November 24, 2017

Meditate on Things Pure, Lovely, If That Doesn’t Work

The Arab store owner from Libya just shook his head and grumbled, “There’s just too much drama. Too much drama!” He wasn’t talking about civil war in his old homeland. The source of his stress stood in front of him, here in good ole Facebook USA. She was grinning at his distress. Gossip was circulating at his workplace like bullets in Beirut. Another one of his girls talked of her postings on Facebook like her Facebook account was a byline at the New York Times. If he had an AK-47, he’d have calmly gone outside and started shooting into the air until out of bullets. He grumbled again about all the drama and looked over at me for some kind of diplomatic support. An alliance of guys against the women with a long supply line of bullets and gossip. It was time to cut and run.

My first effort at diplomacy occurred in baseball with our Bad News Bears team. The new Arab kid from Bethlehem wanted to play this American game that historian Bruce Catton to George Will for some strange reason believe came from the American soul. I was told to help him melt in and if possible find him a position. The kid had a good arm. Probably because he was older than allowed. But birth dates can be altered. League officials are not independent prosecutors, especially when dealing with a Bad News Bears caliber team. The Arab kid had a fantastic fastball. He became our best pitcher, which meant nothing because our team set the bar low as you can go. He had a pleasant personality. There were no signs of the Intifada in him until the umpire got under his skin and he threw a rock at the ump with more heat, and accuracy, than the baseball.

The Arab kid was banned and disappeared into the landscape. He could have returned to the Middle East to lead the rock throwing Intifada. Or he could be working a the Huffington Post, working up the rage with thousands of robo comments at the latest contrived scandal.

There are no more secrets left and it’s making everyone nuts.

Secrets are supposed to be the recruiter’s blood. When a recruiter called about a job interview a few years ago, I did the perfectly snoopy thing and looked him up on the Internet. I found him and had to wipe the snot off the computer screen after snorting in disbelief. He was a staid corporate recruiter during the day. But at night, at night, he was a rock and roller, impersonating Gene Simmons from the band KISS. Meditating on things pure, lovely, and good is impossible when you have the image stuck in your head of a chunky recruiter all painted up like Gene Simmons. I smiled and laughed so hard, I thought my jaw was going to lock.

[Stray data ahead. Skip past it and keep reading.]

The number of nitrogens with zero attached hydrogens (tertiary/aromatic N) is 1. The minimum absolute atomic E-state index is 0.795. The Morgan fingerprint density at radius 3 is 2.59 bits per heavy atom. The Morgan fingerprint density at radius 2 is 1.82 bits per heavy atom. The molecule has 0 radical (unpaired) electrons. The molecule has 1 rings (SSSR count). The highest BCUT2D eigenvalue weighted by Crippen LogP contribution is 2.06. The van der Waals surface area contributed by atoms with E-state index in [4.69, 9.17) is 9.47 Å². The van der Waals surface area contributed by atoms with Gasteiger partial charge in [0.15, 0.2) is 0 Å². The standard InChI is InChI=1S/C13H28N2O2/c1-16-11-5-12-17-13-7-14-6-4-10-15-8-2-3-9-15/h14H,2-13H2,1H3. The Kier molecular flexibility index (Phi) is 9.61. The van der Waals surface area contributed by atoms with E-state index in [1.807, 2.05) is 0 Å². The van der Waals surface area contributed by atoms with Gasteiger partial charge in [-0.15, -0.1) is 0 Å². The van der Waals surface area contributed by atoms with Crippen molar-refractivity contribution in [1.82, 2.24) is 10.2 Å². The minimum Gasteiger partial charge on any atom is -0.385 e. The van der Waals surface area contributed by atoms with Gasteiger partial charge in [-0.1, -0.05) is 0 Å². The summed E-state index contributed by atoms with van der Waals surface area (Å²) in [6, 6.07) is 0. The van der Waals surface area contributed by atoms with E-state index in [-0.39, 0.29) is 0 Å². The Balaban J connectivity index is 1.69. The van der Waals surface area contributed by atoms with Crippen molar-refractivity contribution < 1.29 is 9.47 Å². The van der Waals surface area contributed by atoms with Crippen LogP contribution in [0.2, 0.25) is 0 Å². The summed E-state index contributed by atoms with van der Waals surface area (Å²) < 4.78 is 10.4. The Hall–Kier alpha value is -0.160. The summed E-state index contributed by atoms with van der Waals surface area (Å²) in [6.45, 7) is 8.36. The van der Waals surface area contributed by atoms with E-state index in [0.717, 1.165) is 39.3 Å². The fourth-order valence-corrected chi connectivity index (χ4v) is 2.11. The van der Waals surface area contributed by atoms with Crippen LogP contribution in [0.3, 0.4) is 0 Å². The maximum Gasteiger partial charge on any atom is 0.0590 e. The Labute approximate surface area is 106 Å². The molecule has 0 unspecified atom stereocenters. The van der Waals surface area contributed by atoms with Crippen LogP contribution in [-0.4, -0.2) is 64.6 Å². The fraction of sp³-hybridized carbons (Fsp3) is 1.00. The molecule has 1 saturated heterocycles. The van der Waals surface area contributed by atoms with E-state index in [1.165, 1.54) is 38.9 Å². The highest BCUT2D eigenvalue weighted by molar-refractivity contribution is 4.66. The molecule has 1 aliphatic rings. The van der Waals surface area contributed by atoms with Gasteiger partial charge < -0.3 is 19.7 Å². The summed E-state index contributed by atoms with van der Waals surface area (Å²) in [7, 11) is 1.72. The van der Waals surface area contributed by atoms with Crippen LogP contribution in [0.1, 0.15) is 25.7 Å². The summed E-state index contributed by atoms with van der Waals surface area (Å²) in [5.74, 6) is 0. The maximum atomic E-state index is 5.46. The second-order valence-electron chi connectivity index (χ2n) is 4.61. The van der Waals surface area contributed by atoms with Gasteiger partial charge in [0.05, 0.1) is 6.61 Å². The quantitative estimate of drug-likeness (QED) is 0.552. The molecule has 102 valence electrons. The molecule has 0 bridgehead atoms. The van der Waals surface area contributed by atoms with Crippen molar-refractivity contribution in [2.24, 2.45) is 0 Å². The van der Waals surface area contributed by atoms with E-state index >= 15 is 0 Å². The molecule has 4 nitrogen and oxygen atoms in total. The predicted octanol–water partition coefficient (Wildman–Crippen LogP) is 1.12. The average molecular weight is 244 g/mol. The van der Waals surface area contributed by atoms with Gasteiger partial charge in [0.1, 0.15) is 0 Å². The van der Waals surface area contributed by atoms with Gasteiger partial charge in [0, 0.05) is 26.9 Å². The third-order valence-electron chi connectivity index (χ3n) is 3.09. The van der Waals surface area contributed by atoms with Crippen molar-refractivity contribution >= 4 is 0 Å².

But then he found me out. He had a snoopy website visitor from Michigan. He knew I knew his little secret and left an angry, anonymous phone call on the answering machine at 3:00 AM. A few days later both of us pretended this episode didn’t happen as he explained I wouldn’t be getting the job.

The gossip and bullying is getting worse. The bullying isn’t physical. It’s the media and social media bullying that’s making everyone mad. A story about Mitt Romney gets more than 12,000 comments on the Huffington Post. Many comments seem to use the same key words. The Huffington Post uses algorithms to filter comments, creating drones of computer induced rage. You almost expect a flash crash like what happened with the New York Stock Exchange. The real drama occurs with little notice or commentary from the drones. California’s debt is swelling like Greece and Spain. The Huffington Post’s computer generated rage is focused on Wisconsin, a state that unlike California, is at least trying to solve its economic problems. Rage against the machine has turned into rage fueled by the machine.

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